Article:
Death Race 2050, Dragons, Worms and Parents: Jim Hemphill’s Home Video Recommendations
Paul Bartel’s 1975 road race movie Death Race 2000 is one of the great exploitation films of all time, a model of how to use the creative freedom of working with limited resources within a marketable genre for the purposes of subversive satire. Produced by Roger Corman, it has a deliciously nasty premise: in the (then) future, the population is kept pacified by gory reality entertainment in the form of a cross-country road race in which drivers receive points for mowing down pedestrians. Bartel and screenwriters Robert Thom and Charles Griffith milk this conceit for all that it’s worth, ramping up both the action and the social satire to delirious extremes. When Universal rebooted the franchise in 2008 under Paul W.S. Anderson’s direction, the idea of wiping out people for points – and a lot of other things – went away, and two subsequent straight-to-video prequels moved even further from Bartel’s original conception. Thankfully, with Corman himself credited as the sole producer (and wife Julie Corman on board as executive producer), the brand new installment, Death Race 2050, returns to the series’ roots – and in the process supplies the first really pleasant surprise of 2017.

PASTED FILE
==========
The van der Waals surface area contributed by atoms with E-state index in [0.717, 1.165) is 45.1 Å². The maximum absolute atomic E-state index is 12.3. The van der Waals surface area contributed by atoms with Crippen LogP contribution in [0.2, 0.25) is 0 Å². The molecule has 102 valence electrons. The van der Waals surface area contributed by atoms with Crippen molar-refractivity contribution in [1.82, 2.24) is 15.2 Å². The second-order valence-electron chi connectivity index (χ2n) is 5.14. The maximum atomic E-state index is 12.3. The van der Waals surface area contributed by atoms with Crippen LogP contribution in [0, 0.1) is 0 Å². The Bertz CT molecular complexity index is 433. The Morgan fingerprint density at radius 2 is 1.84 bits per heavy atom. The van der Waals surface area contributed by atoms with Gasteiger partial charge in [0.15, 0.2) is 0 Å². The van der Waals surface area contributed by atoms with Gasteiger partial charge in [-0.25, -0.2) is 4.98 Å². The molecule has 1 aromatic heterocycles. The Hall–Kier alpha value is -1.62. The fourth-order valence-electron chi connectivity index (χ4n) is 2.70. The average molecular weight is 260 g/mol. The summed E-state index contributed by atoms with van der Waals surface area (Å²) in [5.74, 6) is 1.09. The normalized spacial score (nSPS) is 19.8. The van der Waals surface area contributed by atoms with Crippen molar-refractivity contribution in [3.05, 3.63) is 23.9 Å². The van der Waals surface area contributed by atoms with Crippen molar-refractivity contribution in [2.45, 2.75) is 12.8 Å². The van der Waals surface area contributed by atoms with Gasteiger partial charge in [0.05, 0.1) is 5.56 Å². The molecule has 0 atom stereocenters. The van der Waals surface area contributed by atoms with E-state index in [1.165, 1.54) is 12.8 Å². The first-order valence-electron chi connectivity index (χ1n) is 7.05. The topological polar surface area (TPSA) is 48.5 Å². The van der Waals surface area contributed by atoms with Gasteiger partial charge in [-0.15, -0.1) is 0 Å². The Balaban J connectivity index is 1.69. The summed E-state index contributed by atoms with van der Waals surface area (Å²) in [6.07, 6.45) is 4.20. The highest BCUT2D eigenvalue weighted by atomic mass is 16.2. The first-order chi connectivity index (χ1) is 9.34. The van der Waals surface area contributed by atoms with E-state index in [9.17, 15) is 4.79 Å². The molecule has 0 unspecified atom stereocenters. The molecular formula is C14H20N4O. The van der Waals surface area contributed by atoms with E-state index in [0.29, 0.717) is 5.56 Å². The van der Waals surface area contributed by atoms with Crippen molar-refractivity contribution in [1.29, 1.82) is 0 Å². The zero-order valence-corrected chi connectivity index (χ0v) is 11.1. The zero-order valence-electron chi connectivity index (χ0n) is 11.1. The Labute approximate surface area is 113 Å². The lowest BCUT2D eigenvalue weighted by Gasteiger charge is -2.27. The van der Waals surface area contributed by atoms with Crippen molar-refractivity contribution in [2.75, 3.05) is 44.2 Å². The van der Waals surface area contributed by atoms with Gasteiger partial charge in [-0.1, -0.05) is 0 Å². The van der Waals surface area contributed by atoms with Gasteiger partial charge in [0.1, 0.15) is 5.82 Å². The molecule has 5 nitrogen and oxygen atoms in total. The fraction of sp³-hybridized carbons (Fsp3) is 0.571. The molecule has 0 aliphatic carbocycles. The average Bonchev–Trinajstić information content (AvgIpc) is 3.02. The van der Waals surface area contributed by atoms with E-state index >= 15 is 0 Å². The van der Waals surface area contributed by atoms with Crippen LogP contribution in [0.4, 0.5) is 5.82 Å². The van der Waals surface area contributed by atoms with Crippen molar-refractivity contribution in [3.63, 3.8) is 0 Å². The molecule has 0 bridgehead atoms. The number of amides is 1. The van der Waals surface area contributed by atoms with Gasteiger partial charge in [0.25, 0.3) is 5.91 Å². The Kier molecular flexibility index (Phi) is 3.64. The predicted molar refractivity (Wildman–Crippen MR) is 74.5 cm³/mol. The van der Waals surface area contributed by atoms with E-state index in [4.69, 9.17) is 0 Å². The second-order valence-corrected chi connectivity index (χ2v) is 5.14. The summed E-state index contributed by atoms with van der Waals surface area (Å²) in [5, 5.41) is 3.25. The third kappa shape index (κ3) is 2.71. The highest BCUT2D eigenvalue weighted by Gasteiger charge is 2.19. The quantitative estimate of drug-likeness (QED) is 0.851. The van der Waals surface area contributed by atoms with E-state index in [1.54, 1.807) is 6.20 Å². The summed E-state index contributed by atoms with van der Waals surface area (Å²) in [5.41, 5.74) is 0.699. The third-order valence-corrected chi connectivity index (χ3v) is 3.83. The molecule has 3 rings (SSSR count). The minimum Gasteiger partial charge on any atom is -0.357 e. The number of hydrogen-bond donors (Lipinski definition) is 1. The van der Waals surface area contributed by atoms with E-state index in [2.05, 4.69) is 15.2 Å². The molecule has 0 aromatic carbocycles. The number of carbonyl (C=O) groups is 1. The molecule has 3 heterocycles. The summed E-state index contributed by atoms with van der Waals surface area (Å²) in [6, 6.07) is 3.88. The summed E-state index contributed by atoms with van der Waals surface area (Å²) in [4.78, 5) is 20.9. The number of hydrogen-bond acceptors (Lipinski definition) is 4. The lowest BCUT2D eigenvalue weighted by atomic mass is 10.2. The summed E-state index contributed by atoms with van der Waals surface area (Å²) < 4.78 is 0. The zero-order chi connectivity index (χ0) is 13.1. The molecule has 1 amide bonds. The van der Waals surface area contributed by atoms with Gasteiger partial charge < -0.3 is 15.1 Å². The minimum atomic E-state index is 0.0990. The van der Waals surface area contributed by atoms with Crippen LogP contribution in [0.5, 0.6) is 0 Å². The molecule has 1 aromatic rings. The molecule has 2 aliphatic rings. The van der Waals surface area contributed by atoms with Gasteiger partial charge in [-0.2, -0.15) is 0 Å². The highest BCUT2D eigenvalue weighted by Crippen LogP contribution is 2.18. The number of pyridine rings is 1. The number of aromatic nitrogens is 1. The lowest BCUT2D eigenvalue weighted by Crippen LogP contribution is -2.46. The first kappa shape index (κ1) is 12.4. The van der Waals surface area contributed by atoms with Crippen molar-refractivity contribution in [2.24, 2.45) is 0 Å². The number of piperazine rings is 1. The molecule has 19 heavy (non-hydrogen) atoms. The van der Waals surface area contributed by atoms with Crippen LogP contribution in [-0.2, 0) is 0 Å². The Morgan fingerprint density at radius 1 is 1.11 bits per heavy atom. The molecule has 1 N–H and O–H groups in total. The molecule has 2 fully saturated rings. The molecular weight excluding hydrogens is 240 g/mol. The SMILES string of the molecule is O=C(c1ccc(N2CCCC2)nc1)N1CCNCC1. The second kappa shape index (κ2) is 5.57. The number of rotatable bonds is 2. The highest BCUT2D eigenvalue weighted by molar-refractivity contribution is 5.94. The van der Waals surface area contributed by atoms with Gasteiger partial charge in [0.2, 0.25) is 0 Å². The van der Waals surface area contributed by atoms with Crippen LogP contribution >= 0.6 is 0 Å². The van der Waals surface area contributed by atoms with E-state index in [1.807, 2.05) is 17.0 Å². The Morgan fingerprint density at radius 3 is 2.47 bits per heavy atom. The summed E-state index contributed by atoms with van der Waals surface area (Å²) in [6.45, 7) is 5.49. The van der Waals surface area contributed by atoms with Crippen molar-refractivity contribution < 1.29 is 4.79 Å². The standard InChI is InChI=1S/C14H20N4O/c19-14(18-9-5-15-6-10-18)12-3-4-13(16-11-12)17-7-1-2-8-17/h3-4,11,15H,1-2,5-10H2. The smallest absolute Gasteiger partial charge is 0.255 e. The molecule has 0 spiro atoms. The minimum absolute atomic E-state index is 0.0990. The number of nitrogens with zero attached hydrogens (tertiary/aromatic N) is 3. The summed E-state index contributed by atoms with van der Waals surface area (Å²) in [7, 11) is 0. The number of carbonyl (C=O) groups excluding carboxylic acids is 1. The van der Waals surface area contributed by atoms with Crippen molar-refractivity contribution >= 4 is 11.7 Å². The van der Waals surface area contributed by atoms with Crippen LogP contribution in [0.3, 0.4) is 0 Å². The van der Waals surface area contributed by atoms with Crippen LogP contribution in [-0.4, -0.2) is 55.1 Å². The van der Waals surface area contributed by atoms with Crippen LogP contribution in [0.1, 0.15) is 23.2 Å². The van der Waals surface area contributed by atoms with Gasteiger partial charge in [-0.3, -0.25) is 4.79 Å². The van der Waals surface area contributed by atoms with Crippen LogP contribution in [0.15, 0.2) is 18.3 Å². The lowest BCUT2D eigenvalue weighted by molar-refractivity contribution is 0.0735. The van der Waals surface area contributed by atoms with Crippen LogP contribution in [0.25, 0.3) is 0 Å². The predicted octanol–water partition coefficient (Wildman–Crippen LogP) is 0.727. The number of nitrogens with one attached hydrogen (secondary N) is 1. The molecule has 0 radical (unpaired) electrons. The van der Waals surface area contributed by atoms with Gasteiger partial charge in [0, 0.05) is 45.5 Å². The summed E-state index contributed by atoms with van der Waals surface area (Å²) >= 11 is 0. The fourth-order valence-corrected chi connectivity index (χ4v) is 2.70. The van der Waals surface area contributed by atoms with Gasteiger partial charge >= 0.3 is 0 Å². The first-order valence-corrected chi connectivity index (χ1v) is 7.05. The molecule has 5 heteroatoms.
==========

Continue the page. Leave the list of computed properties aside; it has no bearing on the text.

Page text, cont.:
The movie updates the original’s concept to a future in which there’s a 99% unemployment rate and the Death Race – in which the drivers whiz through towns with names like “Walmartinique” – serves as both escapism and population control. The “United Corporations of America” are overseen by a Trump-esque plutocrat played by Malcolm McDowell, and as the movie progresses director and co-writer G.J. Echternkamp steadily ratchets up the outrageousness to hold a hilariously bonkers mirror up to our depressingly bonkers society. Echternkamp and Matt Yamashita’s script is jammed with inventive satirical ideas, none of them subtle; the movie is a non-stop assault on good taste and mental well being, but there’s an underlying urgency to its provocations. The film is outrageous, but it isn’t just a case of a brash director showing off – the movie has style to burn, but it also has a brain, and a knack for knowing how to turn its budgetary limitations to its advantage. Instead of trying to hide the fakeness of its digital effects, it amplifies the artificiality, in the process coming up with the perfect visual corollary for the unreal-seeming times in which we currently live. Death Race 2050 is a reward for anyone who has spent countless hours watching disreputable exploitation movies in the hope of making a genuine discovery. Discoveries of the sort that used to exist in Corman’s heyday, when he was giving breaks to future auteurs like Martin Scorsese and Jonathan Demme, are rare these days, but Death Race 2050 marks a real return to form for its producer and provides countless pleasures for the discerning B-movie aficionado.